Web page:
Arachnoid cysts: case series and review of the literature.

Gustavo Pradilla, George Jallo

Research output: Contribution to journalArticle

Abstract

OBJECT: Arachnoid cysts are commonly encountered fluid collections in the central nervous system. Recent advances in neuroimaging have translated into an increased detection of these cysts; that is, diagnoses can be made more frequently at earlier stages. Significant advances have also been made in the surgical management of these lesions. The authors report on a case series that illustrates the diverse forms of presentation and the treatment modalities commonly used for arachnoid cysts. METHODS: Between January 2002 and December 2006, 20 patients with arachnoid cysts underwent surgery performed by the senior author at The Johns Hopkins Hospital. Seventy percent of the cysts were supratentorial, 5% infratentorial, and 25% spinal. All diagnoses were confirmed on neuroimaging, surgery, and histological examination. Included in the study were 12 male (60%) and eight female (40%) patients, ranging in age from 2 weeks to 39 years (mean age 10.9 years) at the time of surgery. Symptoms at presentation included headache (41%), weakness (23%), seizure (14%), hydrocephalus (9%), scoliosis (4%), cognitive decline (4%), and visual loss (4%). Twenty-five percent of the cysts were sylvian, 20% intraventricular, and 20% suprasellar. Supratentorial cysts were treated endoscopically in 73% of patients and with open resection in the remaining 27%. Complications included spasticity, hemiparesis, cerebrospinal fluid leak, hydrocephalus, and subdural hygroma. On follow-up evaluation, 60% of patients had stable cysts and improved symptoms, 13% complete symptom resolution, and 13% stable symptoms. All patients with spinal cysts underwent laminectomies and fenestration, and one cystosubarachnoid (CS) shunt was placed. Cyst reaccumulation occurred in three patients; two patients required cystoperitoneal (CP) and CS shunts. No deaths occurred. CONCLUSIONS: Most arachnoid cysts are found incidentally and can be managed conservatively. Symptomatic patients are surgical candidates. Treatments include CP shunt placement, craniotomy, or endoscopic fenestration, and stereotactic aspiration. Recent advances in neurosurgical techniques and neuroendoscopy continue to favor fenestration over shunt insertion as the method of choice for initial cyst decompression.

Original languageEnglish (US)
JournalNeurosurgical Focus
Volume22
Issue number2
StatePublished - 2007

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Arachnoid Cysts
Cysts
Hydrocephalus
Neuroimaging
Neuroendoscopy
Subdural Effusion
Laminectomy
Craniotomy
Scoliosis
Paresis
Decompression
Headache
Seizures
Central Nervous System

ASJC Scopus subject areas

  • Medicine(all)

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Arachnoid cysts : case series and review of the literature. / Pradilla, Gustavo; Jallo, George.

In: Neurosurgical Focus, Vol. 22, No. 2, 2007.

Research output: Contribution to journalArticle

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title = "Arachnoid cysts: case series and review of the literature.",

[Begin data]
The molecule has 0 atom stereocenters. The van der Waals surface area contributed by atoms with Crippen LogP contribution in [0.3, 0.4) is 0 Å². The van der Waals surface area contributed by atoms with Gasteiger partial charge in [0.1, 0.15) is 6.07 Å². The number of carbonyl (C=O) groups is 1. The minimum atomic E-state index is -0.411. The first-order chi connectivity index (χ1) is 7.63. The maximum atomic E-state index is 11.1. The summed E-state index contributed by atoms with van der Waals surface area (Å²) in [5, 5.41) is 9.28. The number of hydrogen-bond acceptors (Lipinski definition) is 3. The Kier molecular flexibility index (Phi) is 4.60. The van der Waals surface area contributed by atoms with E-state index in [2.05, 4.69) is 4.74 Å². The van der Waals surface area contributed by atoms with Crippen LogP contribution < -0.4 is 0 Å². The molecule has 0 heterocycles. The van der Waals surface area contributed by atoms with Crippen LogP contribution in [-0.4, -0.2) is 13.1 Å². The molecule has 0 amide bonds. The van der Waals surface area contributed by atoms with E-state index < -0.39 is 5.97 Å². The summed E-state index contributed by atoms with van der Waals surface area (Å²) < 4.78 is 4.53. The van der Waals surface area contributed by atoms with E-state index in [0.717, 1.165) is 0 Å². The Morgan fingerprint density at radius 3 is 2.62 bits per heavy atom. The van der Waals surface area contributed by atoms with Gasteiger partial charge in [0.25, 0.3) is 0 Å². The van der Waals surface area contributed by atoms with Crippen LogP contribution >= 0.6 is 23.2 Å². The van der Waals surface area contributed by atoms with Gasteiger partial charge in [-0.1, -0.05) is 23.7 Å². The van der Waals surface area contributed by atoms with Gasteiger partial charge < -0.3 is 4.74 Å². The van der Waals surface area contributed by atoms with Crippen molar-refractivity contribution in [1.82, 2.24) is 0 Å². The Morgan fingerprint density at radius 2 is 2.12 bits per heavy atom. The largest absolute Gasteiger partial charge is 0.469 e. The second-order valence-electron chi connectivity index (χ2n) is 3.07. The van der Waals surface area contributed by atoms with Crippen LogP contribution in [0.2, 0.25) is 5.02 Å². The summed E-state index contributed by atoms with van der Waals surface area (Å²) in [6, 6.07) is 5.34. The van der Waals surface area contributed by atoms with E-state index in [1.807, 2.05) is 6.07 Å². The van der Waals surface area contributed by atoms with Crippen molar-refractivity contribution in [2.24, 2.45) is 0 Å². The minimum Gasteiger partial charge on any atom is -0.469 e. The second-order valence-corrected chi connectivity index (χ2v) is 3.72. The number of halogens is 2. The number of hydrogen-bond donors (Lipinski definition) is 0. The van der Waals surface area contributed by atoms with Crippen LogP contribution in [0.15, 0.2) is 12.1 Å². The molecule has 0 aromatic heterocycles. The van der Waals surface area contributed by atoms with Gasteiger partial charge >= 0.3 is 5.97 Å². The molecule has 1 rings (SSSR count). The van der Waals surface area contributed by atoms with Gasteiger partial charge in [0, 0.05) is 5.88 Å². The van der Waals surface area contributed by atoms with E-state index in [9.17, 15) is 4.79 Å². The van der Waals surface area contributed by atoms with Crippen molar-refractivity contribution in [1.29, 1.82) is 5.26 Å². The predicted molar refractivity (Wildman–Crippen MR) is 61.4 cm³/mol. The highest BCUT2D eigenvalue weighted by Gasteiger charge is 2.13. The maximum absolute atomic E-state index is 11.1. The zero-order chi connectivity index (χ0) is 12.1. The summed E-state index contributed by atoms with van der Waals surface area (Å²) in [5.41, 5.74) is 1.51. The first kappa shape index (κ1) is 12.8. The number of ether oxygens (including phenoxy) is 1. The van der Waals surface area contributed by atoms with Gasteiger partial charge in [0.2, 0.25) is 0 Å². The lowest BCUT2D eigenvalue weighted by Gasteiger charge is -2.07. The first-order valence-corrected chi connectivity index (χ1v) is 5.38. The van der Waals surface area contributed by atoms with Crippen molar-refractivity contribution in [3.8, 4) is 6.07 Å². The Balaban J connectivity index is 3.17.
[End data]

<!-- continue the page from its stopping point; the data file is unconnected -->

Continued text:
abstract = "OBJECT: Arachnoid cysts are commonly encountered fluid collections in the central nervous system. Recent advances in neuroimaging have translated into an increased detection of these cysts; that is, diagnoses can be made more frequently at earlier stages. Significant advances have also been made in the surgical management of these lesions. The authors report on a case series that illustrates the diverse forms of presentation and the treatment modalities commonly used for arachnoid cysts. METHODS: Between January 2002 and December 2006, 20 patients with arachnoid cysts underwent surgery performed by the senior author at The Johns Hopkins Hospital. Seventy percent of the cysts were supratentorial, 5{\%} infratentorial, and 25{\%} spinal. All diagnoses were confirmed on neuroimaging, surgery, and histological examination. Included in the study were 12 male (60{\%}) and eight female (40{\%}) patients, ranging in age from 2 weeks to 39 years (mean age 10.9 years) at the time of surgery. Symptoms at presentation included headache (41{\%}), weakness (23{\%}), seizure (14{\%}), hydrocephalus (9{\%}), scoliosis (4{\%}), cognitive decline (4{\%}), and visual loss (4{\%}). Twenty-five percent of the cysts were sylvian, 20{\%} intraventricular, and 20{\%} suprasellar. Supratentorial cysts were treated endoscopically in 73{\%} of patients and with open resection in the remaining 27{\%}. Complications included spasticity, hemiparesis, cerebrospinal fluid leak, hydrocephalus, and subdural hygroma. On follow-up evaluation, 60{\%} of patients had stable cysts and improved symptoms, 13{\%} complete symptom resolution, and 13{\%} stable symptoms. All patients with spinal cysts underwent laminectomies and fenestration, and one cystosubarachnoid (CS) shunt was placed. Cyst reaccumulation occurred in three patients; two patients required cystoperitoneal (CP) and CS shunts. No deaths occurred. CONCLUSIONS: Most arachnoid cysts are found incidentally and can be managed conservatively. Symptomatic patients are surgical candidates. Treatments include CP shunt placement, craniotomy, or endoscopic fenestration, and stereotactic aspiration. Recent advances in neurosurgical techniques and neuroendoscopy continue to favor fenestration over shunt insertion as the method of choice for initial cyst decompression.",
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